Augustus Bear Owsley Stanley

LA Tests

By February 1966, Stanley was part of the Dead and flew them to LA to participate in the continuing series of acid tests and to play other gigs as well.

When he was 18, Stanley had permanently injured his right ear while swimming, which lessened his ability to hear high-pitched sounds in that ear. He compensated for the loss by learning more about sound and learning electronics to do that.

His idea was record the Dead so they could self-evaluate their shows came out of that recording ability and many of Stanley’s recordings are outstanding ones even though recorded live–and often while very high.

While in LA the band did four acid tests:

Augustus Bear Owsley Stanley

Augustus Bear Owsley Stanley

Olompali

Their time together in LA was difficult for the Dead living with Stanley. Among the issues faced was his all-protein diet (Bob Weir reportedly became a vegetarian in reaction) and need to be in control.

Leaving LA, the Dead rented a mansion in Olompali State Historic Park, about 45 miles north of San Francisco while Stanley stayed mainly in Berkeley.

The Dead also broke with Stanley regarding his insistence on certain sound equipment that was so heavy to set up, break down, and transport, that it took hours to do. He exchanged the old equipment he’d paid for for a still high quality lighter sound system that he also paid for. Stanley’s insistence on quality sound permanently stuck with the Dead.

Augustus Bear Owsley Stanley

Media Fear and Loathing

By the spring of 1966, the media had discovered LSD and wrote stories that emphasized its danger to youth who the media already considered dangerous.

Life Magazine’s March 25 issue had an article: “The Exploding Threat of the Mind-Drug That Got Out of Hand.”

On May 31, 1966, California and Nevada passed legislation making illegal the manufacture, sale, and possession of LSD.

On October 6, 1966, the LA Times did a full-length feature on Stanley, referring to him as Mr LSD. Two days later, the San Francisco Chronicle reprinted the article.

The Dead got such a kick out of Stanley’s exposure (completely unwanted by Stanley himself) that they wrote the song Alice B Millionare.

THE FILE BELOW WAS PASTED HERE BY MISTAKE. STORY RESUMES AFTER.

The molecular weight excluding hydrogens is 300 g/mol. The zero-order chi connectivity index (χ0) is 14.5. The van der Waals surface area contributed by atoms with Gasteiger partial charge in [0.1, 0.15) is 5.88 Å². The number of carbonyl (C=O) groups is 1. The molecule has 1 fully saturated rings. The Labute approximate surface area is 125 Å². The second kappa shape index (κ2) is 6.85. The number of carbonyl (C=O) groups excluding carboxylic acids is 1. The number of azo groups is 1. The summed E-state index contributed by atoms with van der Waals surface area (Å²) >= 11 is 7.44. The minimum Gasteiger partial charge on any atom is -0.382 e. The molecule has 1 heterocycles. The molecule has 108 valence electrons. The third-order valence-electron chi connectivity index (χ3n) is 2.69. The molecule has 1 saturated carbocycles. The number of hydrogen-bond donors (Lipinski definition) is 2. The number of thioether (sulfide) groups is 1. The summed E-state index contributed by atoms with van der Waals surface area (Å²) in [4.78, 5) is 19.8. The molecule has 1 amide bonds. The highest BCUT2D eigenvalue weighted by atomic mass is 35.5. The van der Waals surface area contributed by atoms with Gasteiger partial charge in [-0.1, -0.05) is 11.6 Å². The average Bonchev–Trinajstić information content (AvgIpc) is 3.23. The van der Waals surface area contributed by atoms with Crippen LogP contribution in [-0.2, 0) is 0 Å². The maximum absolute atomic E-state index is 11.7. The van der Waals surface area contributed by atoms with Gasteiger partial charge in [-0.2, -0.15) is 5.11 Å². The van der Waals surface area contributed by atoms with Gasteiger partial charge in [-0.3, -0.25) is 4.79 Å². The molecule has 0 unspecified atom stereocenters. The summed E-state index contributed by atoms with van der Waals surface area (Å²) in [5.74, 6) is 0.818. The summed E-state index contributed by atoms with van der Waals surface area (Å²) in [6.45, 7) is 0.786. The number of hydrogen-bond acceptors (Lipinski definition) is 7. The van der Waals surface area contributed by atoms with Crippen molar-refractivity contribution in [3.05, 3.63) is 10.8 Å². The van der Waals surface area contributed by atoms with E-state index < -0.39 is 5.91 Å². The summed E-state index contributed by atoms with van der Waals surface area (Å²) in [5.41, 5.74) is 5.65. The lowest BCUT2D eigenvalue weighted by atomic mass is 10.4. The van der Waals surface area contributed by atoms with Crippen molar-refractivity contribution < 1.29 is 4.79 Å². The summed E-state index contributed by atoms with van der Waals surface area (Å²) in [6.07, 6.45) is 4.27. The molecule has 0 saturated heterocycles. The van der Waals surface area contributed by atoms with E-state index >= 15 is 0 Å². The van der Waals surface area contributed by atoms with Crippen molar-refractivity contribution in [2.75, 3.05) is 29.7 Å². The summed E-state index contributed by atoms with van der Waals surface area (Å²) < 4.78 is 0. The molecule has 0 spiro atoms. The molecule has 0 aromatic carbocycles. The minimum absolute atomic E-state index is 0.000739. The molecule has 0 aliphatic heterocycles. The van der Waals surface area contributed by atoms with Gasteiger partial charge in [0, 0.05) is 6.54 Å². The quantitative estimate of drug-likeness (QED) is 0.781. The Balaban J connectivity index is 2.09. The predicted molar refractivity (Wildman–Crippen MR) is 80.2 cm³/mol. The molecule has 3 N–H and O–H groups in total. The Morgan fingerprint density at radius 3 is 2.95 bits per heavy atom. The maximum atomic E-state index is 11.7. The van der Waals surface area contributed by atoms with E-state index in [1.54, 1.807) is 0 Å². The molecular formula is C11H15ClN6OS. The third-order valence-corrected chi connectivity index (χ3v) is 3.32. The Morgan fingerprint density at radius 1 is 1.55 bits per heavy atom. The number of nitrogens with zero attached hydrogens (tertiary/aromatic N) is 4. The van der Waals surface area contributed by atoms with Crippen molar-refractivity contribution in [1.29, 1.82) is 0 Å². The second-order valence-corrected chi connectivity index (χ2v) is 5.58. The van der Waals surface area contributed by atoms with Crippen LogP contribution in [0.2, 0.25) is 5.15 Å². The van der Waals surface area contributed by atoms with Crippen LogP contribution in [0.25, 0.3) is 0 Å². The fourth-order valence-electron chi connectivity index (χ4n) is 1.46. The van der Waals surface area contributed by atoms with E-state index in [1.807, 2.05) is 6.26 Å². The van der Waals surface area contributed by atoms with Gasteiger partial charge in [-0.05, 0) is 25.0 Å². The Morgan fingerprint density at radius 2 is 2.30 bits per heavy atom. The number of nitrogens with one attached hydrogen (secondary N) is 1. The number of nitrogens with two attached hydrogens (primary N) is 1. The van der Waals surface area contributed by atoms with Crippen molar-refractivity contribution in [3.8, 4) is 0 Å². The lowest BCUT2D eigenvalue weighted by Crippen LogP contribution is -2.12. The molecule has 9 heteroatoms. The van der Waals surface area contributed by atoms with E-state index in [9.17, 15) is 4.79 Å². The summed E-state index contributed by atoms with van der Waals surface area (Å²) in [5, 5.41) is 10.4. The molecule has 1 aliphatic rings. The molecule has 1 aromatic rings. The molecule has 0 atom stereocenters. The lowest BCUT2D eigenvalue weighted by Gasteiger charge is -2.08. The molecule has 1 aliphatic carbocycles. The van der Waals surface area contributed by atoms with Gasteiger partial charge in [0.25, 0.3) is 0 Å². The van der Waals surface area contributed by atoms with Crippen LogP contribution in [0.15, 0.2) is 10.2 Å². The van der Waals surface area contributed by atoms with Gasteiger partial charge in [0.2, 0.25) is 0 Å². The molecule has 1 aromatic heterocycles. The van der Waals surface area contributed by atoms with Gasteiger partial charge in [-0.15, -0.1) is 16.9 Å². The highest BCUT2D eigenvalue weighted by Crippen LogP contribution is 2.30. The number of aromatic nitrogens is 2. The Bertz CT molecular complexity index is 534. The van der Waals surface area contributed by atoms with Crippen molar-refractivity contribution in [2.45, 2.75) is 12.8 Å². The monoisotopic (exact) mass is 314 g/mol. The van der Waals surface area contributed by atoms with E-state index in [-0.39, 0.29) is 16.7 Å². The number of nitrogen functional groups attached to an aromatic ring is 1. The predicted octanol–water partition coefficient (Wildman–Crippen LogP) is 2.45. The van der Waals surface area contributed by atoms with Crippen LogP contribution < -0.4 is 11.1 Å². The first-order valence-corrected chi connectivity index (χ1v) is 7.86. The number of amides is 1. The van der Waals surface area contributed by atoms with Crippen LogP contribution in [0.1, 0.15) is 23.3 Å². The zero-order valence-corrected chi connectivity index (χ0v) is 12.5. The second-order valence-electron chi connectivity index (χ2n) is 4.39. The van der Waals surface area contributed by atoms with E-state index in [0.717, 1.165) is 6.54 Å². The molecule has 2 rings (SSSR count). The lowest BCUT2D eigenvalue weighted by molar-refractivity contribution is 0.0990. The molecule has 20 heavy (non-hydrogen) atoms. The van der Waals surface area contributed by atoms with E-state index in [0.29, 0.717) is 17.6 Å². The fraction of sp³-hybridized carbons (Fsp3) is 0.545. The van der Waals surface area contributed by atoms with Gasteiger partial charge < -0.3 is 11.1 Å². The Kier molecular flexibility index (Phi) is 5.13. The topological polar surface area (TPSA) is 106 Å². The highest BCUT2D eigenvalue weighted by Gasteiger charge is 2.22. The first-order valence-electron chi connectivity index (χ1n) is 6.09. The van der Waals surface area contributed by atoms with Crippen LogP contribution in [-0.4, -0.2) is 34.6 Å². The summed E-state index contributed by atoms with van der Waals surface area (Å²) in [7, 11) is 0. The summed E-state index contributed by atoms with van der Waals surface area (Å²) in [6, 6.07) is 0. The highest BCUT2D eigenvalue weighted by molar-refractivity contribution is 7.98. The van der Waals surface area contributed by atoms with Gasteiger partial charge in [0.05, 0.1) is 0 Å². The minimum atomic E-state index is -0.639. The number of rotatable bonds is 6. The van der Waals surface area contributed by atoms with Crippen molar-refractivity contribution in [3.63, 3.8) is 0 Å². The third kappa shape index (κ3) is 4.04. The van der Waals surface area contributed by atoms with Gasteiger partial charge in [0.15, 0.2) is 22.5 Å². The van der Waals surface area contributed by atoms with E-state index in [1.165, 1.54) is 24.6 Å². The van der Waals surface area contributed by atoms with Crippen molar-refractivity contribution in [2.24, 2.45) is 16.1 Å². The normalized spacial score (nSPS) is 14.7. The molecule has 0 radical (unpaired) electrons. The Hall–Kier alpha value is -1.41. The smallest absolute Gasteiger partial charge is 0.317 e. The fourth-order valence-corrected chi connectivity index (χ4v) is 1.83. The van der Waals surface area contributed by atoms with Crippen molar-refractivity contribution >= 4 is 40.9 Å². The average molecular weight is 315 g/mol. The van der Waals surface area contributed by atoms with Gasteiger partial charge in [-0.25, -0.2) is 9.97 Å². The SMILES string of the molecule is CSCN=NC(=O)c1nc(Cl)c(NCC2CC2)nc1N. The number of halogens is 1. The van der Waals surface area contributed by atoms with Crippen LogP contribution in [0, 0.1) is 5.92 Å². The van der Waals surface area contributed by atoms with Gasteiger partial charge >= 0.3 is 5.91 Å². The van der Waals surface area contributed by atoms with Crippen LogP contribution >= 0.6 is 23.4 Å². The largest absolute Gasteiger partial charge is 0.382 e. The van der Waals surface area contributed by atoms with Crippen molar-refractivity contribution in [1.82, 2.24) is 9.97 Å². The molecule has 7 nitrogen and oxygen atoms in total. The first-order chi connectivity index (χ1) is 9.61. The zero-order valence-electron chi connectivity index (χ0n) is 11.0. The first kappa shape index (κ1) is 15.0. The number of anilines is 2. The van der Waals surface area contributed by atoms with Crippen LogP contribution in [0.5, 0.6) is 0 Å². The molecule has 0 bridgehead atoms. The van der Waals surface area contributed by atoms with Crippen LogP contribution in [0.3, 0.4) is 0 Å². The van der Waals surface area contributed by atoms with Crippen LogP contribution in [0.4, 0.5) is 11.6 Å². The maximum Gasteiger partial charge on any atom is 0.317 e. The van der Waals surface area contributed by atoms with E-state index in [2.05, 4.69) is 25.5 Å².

Your yesterday’s are all left behind
There’s a brand new light in your mind
You don’t need a key to define
What’s written on the magic sign
There’s no time to cry

Augustus Bear Owsley Stanley

1967

Gathering of the Tribes

On January 14, 1967, Owsley supplied LSD for an even larger festival, The Gathering of the Tribes, a Human Be-In, held in San Francisco’s Golden Gate Park.

In April, Owsley visited Timothy Leary, the east coast figurehead of LSD, at the Hitchcock Estate in  Millbrook, NY. Stanley and Leary had met in LA in the spring of 1966, but Stanley wasn’t impressed. He left Millbrook in 1967 equally unimpressed after the lukewarm reception he received there.

On his way back to New York City, a State Police Officer, who had earlier given directions to Stanley, pulled over the car, searched it, “found” incriminating evidence, and arrested Stanley.

Thousands of dollars later, the case was tossed and the judge reprimanded the officer.

Monterey Pop Festival

June 16 – 18 was the Monterey Pop Festival. Though the Fantasy Fair the week before was the first rock festival, Monterey is far better known because of D.A. Pennebaker’s amazing film, its soundtrack, and the revelatory performances of Janis Joplin and Jimi Hendrix.

Made at his new facility in Colorado, Stanley provided his “Monterey Purple” LSD to any who wanted it. Ravi Shankar adamantly refused and was upset with even Stanley’s offer. Lighting person Chip Monck had simply wanted something to keep him awake, but accidentally took some. Brian Jones, instructed by John Lennon, brought back a supply to the UK hidden in a camera lens. That LSD helped fuel the filming of the Beatles’ Magical Mystery Tour.

A few days after the festival, Stanley convinced Jimi Hendrix to imbibe and then allow Stanley to record a solo performance. Afterwards, Jimi asked to see the cassette and summarily threw it into a fire. Lost forever. Jimi had a sense of  humor, though, and  he can be heard at the end of his live cover of the Beatles’ “Day-Tripper,” saying “Oh, Owsley, can you hear me now?